Estate planning in the Bay Area is more than merely planning for the disposition for your assets at death, it should also involve an overall tax plan. When we talk about tax, we are looking at the four types of taxes that primarily affect your estate plan: estate tax, gift tax, property tax, and income tax. While planning for your assets it’s important to know that all of your bases are covered, and having comfort in knowing that gifting an asset to your heirs will not result in such a negative tax consequence that it would negate the value of the gift all together. With that in mind, as part of creating the foundation of an estate plan, your estate plan should identify what is separate property and what is community property and plan for them accordingly.

Effect of Joint Tenancy

We often find that married couples hold their real property in joint tenancy. Doing so may have been strategic at the time the property was acquired, but when creating an estate plan, a married couple needs to consider whether transmuting the real property to community property is appropriate today. While holding real property in joint tenancy creates a right of survivorship in the surviving spouse, it does not provide for the beneficial tax treatment that a community property interest would receive. This becomes an income tax issue for the surviving spouse, because they do not get the full “step up” in basis on the property for income tax purposes. Under both Federal and California law, when a person receives property from the same one who passes away, the tax basis for real property is the fair market value of the property on the date of death. If the property is held in joint tenancy, the surviving joint tenant already owns one-half of the property and therefore only receives a “step-up” in basis on one-half of the property. The result is that, should the survivor wish to sell the property, they are left with hefty capital gains tax.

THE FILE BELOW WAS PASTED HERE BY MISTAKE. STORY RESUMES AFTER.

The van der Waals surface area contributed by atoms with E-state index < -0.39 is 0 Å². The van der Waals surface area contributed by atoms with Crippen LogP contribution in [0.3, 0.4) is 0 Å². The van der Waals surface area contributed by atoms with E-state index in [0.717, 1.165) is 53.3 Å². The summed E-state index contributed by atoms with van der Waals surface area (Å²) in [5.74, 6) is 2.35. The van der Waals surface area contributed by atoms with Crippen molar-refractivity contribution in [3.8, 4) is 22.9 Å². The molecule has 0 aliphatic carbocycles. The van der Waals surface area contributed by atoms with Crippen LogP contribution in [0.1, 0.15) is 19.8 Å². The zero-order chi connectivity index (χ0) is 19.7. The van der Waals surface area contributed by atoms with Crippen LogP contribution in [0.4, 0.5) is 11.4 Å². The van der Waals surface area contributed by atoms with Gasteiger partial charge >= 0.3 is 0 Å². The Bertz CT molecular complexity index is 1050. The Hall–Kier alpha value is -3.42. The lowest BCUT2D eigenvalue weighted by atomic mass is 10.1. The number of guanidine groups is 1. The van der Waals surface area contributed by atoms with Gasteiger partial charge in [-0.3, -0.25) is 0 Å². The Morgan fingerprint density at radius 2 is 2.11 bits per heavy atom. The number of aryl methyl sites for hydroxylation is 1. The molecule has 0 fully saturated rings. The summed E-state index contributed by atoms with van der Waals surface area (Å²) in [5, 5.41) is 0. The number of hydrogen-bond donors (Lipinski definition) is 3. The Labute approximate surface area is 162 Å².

Benefit of Community Property

Holding your real property as community property with right of survivorship can provide you with several benefits that other vesting option do not allow. For example, similar to joint tenancy, there is a right of survivorship that would allow the survivor to acquire the decedents interest in the property automatically. What is distinct in this type of vesting though is the income tax benefit of getting the full “step up” in basis. This provides the survivor with option of selling the real property and minimizing capital gains tax when the sale occurs shortly after the death of the first spouse. Further, after the death of the second spouse, the property would get the step up in basis again, so that the heirs are provided with the same beneficial treatment of selling the property with minimal tax.

Outcome for the client

While many do not plan to sell their property, it allows the family several options. In many cases we see the family is forced to sell the property to pay for long-term care of the surviving spouse.

Conclusion

While in many cases, it can be beneficial to hold property as community property, every situation is different and needs to be evaluated by an experienced attorney. Hiring a skilled estate planning attorney can ensure that your estate plan is complete and that all of your assets, including your real property are properly titled. You should always seek the advice of a professional to ensure that it is done correctly, for your specific situation.

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